Strategies to Help Girls' ADD

Strategies to Help Girls' ADD
Girls are diagnosed with Attention Deficit Disorder in far fewer numbers than boys. Attention Deficit Disorder has a different look in girls than it does in their male counterparts. Many girls have the inattentive variety of ADD. If they have the hyperactive type of ADD, it may look more like excessive chattiness than bouncing off of the walls, as it does in boys. For a girl to be diagnosed in elementary school with the hyperactive type of Attention Deficit Disorder, her hyperactive behavior is usually extreme. One of my colleagues was such a child. Diagnosed in the third grade, Julie's tale can shed light on some effective methods of working with young girls who have the hyperactive type of Attention Deficit Disorder.

Julie's mother was alerted by the school that her daughter might have Attention Deficit Disorder. After getting a diagnosis of Attention Deficit Disorder, the doctor prescribed medication. Different medications and dosages were tried until Julie's symptoms were managed. It was decided that she would take medication at school, but not at home. Julie's mother knew that the medication helped to balance Julie's brain chemistry to help her attain and maintain focus. However, she believed that Julie also needed to work on taking charge of her behavior. The medication was one tool that could help Julie reframe her behavior. Recognition of the times when the problematic behaviors were starting was a crucial point in helping Julie to stop the behaviors that were causing her problems.

Julie's mom worked on helping Julie to recognize that her behavior was starting to go out of control. She used a code phrase that they agreed on. When she noticed Julie beginning to get slightly hyperactive, her mom would say, " Julie, you are getting a little bit out there." This would put Julie on alert and allow her to step back, figure out what was happening to trigger the behavior, and to make corrections before the behavior became disruptive. Julie and her mom liked this verbal signal. However, the signal can be any agreed upon phrase or unobtrusive visual signal. These signals allow the child to explore how the body is feeling and what events are happening in a way that is not intrusive or readily perceived by others.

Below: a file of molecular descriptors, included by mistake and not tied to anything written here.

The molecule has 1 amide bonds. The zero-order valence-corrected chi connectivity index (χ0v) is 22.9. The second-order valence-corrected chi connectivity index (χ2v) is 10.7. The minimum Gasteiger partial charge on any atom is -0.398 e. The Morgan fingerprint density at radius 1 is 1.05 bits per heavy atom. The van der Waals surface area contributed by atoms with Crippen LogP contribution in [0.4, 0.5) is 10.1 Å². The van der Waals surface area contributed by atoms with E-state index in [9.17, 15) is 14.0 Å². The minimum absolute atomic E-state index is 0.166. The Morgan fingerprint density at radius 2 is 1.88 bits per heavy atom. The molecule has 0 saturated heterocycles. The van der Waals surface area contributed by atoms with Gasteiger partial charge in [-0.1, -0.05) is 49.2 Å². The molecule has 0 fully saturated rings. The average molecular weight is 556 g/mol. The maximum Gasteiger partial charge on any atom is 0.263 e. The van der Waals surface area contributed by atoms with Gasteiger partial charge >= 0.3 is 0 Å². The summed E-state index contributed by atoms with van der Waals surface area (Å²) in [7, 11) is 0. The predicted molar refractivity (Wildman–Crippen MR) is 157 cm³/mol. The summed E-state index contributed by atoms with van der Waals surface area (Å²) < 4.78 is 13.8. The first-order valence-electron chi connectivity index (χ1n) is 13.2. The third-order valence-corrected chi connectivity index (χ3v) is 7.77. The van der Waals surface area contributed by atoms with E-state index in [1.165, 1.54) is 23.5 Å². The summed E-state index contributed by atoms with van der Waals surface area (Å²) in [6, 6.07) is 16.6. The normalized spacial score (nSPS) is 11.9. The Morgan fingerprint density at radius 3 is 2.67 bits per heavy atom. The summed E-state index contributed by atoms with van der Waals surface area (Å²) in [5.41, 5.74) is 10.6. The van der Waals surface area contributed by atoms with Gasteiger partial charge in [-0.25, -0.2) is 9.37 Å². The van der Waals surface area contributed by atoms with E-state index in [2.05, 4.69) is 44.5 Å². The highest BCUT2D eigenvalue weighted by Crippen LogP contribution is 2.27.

These signals and strategies are as individual as the people who have Attention Deficit Disorder. However, the techniques have some commonalities. First, they are offered in a caring fashion. This attitude shows calmness, not a rough, tough tone of voice or manner. Any sign that is given is a private signal that is just meant for the person with ADD. In no way are these signs meant to embarrass the child or "call them out" in front of their peers..

When trying to change a child's behavior, they need affirmation and support. Julie's mother needed to educate her teachers to gently help bring Julie back from the brink when her behavior was starting to veer out of control. Julie took it upon herself to educate her peers to tell her if her behavior was starting to bother them. The diagnosis and medication helped Julie to be able to use cognitive tools to change her behavior. By assisting Julie's efforts, her mom helped her to avoid some of the pitfalls that ADD can bring to girls who go without treatment.

Lacking treatment for Attention Deficit Disorder, a girl's struggles in school may lead to her having less of a sense of competence in her academic life and difficulties with socializing. The lack of self-esteem may bleed over to other areas of her life. A girl with the combined type (inattention and hyperactivity) of ADD is at far greater risk of harming herself than a girl without ADD. These self-harming behaviors include hitting, cutting, burning, and scratching themselves.

Why is it important to identify and treat girls who have Attention Deficit Disorder? Girls with ADD who do not receive treatment are prone to lower self-esteem, depression, and self-harming behaviors that can impact them for their entire lives. Julie's mother was wise to get a diagnosis and medication. She was wiser still to help Julie with behavioral interventions that medication helped to make successful. Julie has a job, lives on her own, and just finished her bachelor's degree. Now, Julie is enrolled in a graduate level university program. She is doing well.


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You Should Also Read:
Girls with Attention Deficit Disorder
Girls with ADD and Self-Harming Behaviors
Superparenting for ADD Book Review

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Content copyright © 2019 by Connie Mistler Davidson. All rights reserved.
This content was written by Connie Mistler Davidson. If you wish to use this content in any manner, you need written permission. Contact Connie Mistler Davidson for details.